Published on March 29, 2021
SPONSORED CONTENT PROVIDED BY Chad Overman - Director of Vision Benefits, Delta Dental of Iowa
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The impact of 2020 on our eyes

People in the eye care industry have often mused about how the year 2020 would present a multitude of marketing and awareness opportunities. In fact, 2020 was declared “The Year of Eye” by the American Academy of Ophthalmology, as they sought to inspire people to take better care of their eyes.

Little did they know the impact 2020 would ultimately have on our eyes as most of us transitioned to staring at screens for work, school, recreation and family communications due to the quarantine required by the COVID-19 pandemic.

Even though our screens were prevalent in our daily lives prior to the coronavirus hitting America in early 2020, as time went on, our screen time connections became essential for school, social connections and, in many cases, staying employed. In addition, many of our medical appointments transitioned to telehealth to reduce potential exposure. Other events like annual meetings, fundraising activities, seminars and tax appointments quickly pivoted and were accomplished virtually.

All of this screen time, while often productive and safe, eventually takes its toll on our eyes. You may have an app set up on your smartphone to track screen time and be shocked each week by the report. According to Nielsen research from March 2020, the average U.S. adult was spending more than 13 hours per day interacting with screens. It’s no wonder that 70 to 90 percent of heavy computer or screen users experience symptoms of computer vision syndrome.

According to Dr. Chad Overman, director of vision benefits for DeltaVision by Delta Dental of Iowa, our screen heavy life could be causing a variety of vision and ergonomic issues.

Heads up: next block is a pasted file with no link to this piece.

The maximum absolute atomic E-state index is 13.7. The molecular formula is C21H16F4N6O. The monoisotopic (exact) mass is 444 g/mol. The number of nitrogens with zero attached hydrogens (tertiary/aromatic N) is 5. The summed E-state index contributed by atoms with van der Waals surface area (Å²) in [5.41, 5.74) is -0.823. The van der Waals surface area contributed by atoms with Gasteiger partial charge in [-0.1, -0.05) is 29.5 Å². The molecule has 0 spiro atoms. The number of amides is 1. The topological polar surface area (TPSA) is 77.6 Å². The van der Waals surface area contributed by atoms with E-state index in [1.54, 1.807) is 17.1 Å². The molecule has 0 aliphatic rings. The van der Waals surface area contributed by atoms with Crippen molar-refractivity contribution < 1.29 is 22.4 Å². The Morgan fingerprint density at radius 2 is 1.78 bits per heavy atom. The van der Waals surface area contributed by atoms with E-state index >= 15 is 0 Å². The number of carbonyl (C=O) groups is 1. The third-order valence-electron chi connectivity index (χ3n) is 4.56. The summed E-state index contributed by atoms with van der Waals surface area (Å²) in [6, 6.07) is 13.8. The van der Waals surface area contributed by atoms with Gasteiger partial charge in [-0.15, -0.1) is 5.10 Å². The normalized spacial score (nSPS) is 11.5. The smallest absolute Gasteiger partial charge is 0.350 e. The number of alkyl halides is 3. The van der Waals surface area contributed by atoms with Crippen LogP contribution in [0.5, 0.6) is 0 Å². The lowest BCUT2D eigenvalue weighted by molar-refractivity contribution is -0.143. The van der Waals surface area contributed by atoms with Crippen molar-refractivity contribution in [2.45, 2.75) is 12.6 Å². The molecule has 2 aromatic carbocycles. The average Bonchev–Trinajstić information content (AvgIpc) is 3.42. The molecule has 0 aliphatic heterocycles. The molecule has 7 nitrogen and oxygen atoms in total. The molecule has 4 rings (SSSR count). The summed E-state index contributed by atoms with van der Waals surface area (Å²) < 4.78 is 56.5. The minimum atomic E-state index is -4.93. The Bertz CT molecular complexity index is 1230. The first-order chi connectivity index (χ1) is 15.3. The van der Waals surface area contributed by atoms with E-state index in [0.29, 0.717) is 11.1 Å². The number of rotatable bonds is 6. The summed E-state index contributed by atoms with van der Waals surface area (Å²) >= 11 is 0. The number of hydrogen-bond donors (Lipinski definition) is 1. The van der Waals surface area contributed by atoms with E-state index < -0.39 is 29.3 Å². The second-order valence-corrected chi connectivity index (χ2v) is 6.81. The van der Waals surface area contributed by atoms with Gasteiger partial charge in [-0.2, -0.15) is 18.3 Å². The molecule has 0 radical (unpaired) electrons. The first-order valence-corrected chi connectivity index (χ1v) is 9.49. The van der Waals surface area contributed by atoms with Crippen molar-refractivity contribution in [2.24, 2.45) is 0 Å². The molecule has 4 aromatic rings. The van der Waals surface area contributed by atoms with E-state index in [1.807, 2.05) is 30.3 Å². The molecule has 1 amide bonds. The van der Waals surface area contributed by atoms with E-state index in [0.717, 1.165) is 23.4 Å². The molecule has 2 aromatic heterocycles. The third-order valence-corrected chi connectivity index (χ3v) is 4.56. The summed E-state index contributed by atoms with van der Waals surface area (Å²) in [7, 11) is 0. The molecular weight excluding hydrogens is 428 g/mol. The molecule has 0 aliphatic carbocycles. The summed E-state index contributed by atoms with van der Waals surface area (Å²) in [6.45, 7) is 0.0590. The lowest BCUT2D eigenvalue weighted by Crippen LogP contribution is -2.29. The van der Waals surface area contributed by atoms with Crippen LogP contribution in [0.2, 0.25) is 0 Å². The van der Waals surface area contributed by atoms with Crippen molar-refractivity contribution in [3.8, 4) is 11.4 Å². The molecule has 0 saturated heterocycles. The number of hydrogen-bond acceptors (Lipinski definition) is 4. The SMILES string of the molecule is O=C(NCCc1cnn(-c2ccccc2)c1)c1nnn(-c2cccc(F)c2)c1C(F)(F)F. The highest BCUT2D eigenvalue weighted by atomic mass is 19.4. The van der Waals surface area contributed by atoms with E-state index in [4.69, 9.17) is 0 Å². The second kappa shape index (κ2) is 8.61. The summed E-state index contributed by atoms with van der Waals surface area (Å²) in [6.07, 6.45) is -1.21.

“Computer vision syndrome is more than problems like blurred or double vision, itchy, dry or red eyes, it can also lead to chronic headaches, neck pain or back pain caused from hunching over our screens. Not only are these issues harmful to our long-term vision health, but they can also negatively impact our overall health.”

While we cannot completely quit our screens for obvious reasons, there are some practical suggestions you can try for yourself, suggest to your family and share with your employees and coworkers.

Here are five tips to ensure you’re protecting your eyes as much as possible from screen strain as suggested by Dr. Overman and general online sources such as WebMD and All About Vision. Taking breaks, adjusting your workstation settings and paying more attention to your eyes are all tactics that can help prevent eyestrain.

 

  1. Practice 20-20-20: This tip helps your eyes, your spine and your mind. Take a break every 20 minutes for 20 seconds and focus on something 20 feet away. Stand up, stretch, and work in a 20-second plank while you’re at it!
  2. Adjust your monitor: Ensure your screen is at least 20-30 inches away from your face and that your eyes are level with the very top of your monitor
  3. Color-correct your screen settings: Black text on white or a slightly yellow background reduces strain on your eyes. You can make these adjustments in your computer settings. If your office lights are bright, a cool or bluer color setting is best.
  4. Switch it up: If you wear contact lenses, consider wearing your regular glasses one to two times per week to give your eyes a break.
  5. Blink. Blink: When you’re staring at screens, you tend to zone out and the rate of your blinking slows down to 12-14 blinks per minute instead of the average rate of 17. This causes your eyes to lose moisture and causes additional strain. Purposely take blinking breaks. You may also consider using artificial tears to moisturize your eyes.

“While following these tips are a great way to protect your eyes from screen strain, there is nothing better than regular visits with your eye doctor,” said Dr. Overman. “Use your employer’s vision benefits to your advantage with annual exams with your eye doctor. Through your exam, your eye doctor will help you determine if you need corrective lenses or a new prescription, if you have symptoms of eye strain or if your eyes are showing signs of any other issues.”

While 2020 may have not turned out the way we planned, we do have control of many aspects of our eye health. Follow these strategies to give your eyes a break and set up your annual eye exam to monitor any changes. Your eye doctor has COVID-19 protocols in place for your protection and theirs.

For more information, visit deltadentalia.com/vision.

 Dr. Chad Overman is director of vision bene­fits of Delta Dental of Iowa.

 



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